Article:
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Budget 2019: Returning home from holiday? You may have to pay more GST, buy less duty-free liquor

SINGAPORE — Those travelling abroad may have to pay more Goods and Services Tax (GST) for their purchases overseas on their return, and they will enjoy duty-free concession on a lower amount of liquor products, Finance Minister Heng Swee Keat announced in his Budget speech on Monday (Feb 18).

From Feb 19, travellers who spend less than 48 hours outside Singapore will get a GST relief on the first S$100 worth of goods, instead of S$150 previously.

From Feb 19, travellers who spend less than 48 hours outside Singapore will get a GST relief on the first S$100 worth of goods, instead of S$150 previously.

SINGAPORE — Those travelling abroad may have to pay more Goods and Services Tax (GST) for their purchases overseas on their return, and they will enjoy duty-free concession on a lower amount of liquor products, Finance Minister Heng Swee Keat announced in his Budget speech on Monday (Feb 18).

He added that the Government is reviewing its tax system to ensure that it remains “resilient” amid rising international travel.

From Tuesday, travellers who spend less than 48 hours outside Singapore will get a GST relief on the first S$100 worth of goods purchased overseas, instead of S$150 previously.

Those who spend 48 hours or more outside Singapore will get a GST relief on S$500 worth of goods, instead of S$600 previously.

For example, from Feb 19, if a traveller has been away from Singapore for a week and purchased S$500 worth of goods, he would not need to pay GST, thanks to the tax relief of up to S$500 in purchases. However, if he buys S$800 worth of goods on that week-long trip, he would have to pay GST on the excess S$300.

The relief is applicable to Singaporeans, Singapore permanent residents and tourists, but not applicable for crew members and holders of a work permit, employment pass, student’s pass, dependant pass or long-term pass.

There have been cases of GST evasion in previous years.

In January 2018, a 25-year-old Singaporean woman was arrested at Changi Airport for failing to declare S$11,000 worth of luxury goods she had purchased overseas which were liable for GST.

Tax experts TODAY spoke to said that the changes may not have a material impact in boosting the government’s coffers.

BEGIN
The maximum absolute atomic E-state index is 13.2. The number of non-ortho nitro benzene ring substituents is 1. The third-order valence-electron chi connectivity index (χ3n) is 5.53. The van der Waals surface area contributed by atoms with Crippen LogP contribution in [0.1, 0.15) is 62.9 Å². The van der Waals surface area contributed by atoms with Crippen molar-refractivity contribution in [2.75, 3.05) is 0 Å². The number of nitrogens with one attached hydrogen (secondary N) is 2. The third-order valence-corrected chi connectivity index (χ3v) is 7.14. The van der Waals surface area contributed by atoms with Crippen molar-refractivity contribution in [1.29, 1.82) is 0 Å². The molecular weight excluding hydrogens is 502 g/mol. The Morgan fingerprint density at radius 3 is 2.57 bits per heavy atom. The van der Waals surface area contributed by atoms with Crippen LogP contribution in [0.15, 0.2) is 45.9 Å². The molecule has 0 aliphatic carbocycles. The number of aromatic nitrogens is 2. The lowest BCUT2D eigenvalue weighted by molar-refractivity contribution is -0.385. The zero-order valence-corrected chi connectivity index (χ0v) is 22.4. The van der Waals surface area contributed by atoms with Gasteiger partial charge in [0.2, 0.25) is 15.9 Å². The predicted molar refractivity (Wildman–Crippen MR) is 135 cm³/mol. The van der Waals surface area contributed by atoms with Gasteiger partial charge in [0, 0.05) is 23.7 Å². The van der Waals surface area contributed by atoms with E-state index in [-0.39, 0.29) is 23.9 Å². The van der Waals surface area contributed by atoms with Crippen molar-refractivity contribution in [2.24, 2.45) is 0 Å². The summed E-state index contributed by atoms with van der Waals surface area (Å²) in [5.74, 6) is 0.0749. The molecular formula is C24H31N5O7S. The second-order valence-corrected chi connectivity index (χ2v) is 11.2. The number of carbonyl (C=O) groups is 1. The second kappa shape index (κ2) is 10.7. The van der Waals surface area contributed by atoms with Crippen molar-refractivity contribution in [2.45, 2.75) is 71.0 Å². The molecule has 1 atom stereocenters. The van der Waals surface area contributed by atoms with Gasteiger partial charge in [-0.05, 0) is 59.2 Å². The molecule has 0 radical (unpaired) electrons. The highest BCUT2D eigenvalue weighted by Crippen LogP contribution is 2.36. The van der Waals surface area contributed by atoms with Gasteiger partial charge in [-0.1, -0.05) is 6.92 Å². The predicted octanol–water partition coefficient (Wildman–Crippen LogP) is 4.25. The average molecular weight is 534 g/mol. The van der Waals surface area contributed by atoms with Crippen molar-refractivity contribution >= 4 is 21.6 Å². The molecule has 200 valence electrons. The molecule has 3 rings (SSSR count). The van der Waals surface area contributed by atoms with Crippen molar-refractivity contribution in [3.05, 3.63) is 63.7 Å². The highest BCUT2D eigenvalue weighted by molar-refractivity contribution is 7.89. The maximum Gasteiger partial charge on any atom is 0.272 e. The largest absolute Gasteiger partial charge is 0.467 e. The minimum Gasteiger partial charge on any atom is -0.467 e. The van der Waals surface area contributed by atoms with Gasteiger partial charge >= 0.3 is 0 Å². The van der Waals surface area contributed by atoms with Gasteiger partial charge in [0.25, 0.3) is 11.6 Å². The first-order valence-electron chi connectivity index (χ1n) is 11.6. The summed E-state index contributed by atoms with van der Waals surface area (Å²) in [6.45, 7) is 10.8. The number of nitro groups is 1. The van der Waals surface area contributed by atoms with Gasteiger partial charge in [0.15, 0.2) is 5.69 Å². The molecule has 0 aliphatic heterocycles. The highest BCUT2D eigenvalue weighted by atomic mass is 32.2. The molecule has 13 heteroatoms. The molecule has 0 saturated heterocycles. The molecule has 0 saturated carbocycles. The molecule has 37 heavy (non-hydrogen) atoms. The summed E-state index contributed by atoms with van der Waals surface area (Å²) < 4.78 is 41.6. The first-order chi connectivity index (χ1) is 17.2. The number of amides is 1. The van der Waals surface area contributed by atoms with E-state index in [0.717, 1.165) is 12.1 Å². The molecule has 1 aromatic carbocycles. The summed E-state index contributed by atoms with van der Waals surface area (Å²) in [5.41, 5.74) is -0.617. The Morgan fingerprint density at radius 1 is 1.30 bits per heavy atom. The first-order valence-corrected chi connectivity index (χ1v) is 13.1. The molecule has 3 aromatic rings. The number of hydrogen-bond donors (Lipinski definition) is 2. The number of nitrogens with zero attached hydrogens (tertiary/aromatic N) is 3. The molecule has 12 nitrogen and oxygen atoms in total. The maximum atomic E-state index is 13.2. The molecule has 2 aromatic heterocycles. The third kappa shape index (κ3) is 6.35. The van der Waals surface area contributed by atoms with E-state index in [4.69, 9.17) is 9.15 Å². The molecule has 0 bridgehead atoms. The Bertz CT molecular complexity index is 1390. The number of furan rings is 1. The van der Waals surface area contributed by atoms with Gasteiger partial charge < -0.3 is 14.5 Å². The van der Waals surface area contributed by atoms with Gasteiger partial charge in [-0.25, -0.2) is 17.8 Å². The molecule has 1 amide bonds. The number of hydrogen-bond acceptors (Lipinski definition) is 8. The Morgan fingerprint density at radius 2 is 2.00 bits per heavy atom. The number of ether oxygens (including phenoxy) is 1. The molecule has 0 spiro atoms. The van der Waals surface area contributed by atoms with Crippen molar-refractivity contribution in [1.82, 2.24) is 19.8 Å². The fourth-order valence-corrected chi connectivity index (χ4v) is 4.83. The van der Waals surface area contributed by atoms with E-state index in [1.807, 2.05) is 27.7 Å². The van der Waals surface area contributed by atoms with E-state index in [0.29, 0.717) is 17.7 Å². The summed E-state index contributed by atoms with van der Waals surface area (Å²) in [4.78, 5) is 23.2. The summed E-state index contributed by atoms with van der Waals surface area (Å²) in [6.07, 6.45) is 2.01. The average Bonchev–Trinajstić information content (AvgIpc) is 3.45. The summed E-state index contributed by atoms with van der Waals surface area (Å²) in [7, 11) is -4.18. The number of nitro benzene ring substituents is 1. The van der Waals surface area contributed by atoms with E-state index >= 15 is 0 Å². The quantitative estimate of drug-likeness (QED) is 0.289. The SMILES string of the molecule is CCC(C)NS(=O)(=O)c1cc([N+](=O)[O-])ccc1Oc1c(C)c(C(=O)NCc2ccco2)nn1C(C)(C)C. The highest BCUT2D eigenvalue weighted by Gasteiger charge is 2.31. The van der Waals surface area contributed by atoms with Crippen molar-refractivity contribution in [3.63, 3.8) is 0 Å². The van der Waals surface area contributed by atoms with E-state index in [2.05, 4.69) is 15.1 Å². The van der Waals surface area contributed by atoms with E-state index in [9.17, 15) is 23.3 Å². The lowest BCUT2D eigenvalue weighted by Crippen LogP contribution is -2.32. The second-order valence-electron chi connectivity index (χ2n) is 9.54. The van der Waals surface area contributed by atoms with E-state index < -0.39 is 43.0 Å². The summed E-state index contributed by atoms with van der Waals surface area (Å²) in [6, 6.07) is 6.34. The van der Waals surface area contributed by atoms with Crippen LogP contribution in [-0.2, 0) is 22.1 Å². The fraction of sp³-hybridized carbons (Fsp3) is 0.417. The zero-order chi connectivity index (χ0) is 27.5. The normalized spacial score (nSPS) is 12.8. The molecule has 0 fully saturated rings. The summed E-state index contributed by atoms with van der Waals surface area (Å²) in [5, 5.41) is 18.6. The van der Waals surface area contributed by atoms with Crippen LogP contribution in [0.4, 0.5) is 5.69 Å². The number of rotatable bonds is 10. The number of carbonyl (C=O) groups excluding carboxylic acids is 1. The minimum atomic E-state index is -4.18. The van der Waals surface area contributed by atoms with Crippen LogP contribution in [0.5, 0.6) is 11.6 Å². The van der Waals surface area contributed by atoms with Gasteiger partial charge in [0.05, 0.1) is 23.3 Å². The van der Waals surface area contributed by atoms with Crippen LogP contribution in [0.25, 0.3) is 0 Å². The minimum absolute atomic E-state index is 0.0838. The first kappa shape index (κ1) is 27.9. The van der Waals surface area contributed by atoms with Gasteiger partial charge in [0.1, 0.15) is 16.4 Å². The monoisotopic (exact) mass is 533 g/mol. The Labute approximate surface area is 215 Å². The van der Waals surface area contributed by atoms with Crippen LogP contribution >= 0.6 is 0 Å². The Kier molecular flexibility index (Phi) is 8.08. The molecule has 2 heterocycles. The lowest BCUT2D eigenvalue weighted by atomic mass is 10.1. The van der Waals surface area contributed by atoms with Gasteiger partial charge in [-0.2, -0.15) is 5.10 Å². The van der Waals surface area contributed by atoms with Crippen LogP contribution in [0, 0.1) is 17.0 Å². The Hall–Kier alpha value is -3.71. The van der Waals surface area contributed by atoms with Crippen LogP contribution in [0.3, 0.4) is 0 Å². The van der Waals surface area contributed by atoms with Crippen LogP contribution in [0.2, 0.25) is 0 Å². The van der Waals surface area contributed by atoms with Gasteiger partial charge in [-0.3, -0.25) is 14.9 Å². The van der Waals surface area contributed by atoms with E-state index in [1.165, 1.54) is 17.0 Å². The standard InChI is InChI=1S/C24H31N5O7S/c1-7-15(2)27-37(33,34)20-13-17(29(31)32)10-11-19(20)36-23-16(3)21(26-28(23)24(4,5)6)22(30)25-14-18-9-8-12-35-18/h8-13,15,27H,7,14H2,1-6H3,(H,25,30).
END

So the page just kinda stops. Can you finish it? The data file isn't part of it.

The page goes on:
They pointed to several reasons: the fact that the changes is targeted only at a specific group, the small adjustment to the relief quantum as well as the long-standing issue of enforcement.

EY’s Indirect Tax Services Leader Yeo Kai Eng said that the announcement by Mr Heng seems to send two messages: To remind travellers to declare purchases, and two, to raise the possibility that authorities may step up enforcement action.

Mr Kor Bing Keong, GST leader of PwC Singapore agreed, adding: “The quantum (additional GST revenue) won’t increase a lot unless active policing is involved.”

Mr Heng also announced that from April 1, travellers will be allowed to buy only two litres of duty-free liquor products, down from the current three litres.

Currently, travellers have three litres of duty-free allowance that can be used to buy either spirits, wine or beer.

The maximum duty-free allowance for spirits remains at one litre.

The last time the Government tweaked the duty-free allowance was in 2010, when it allowed travellers to purchase an additional litre of duty-free wine or beer in lieu of one litre of duty-free spirits.

CHANGES ON DUTY-FREE CONCESSION:

Currently, travellers have three litres of duty-free allowance that can be used in the following ways:

  • Option 1: 1 litre of spirit, 1 litre of wine, 1 litre of beer

  • Option 2: 2 litres of wine, 1 litre of beer

  • Option 3: 1 litre of wine, 2 litres of beer

From April 1, travellers will have these options:

  • Option 1: 1 litre of spirit, 1 litre of wine

  • Option 2: 1 litre of spirit, 1 litre of beer

  • Option 3: 1 litre of wine, 1 litre of beer

  • Option 4: 2 litres of wine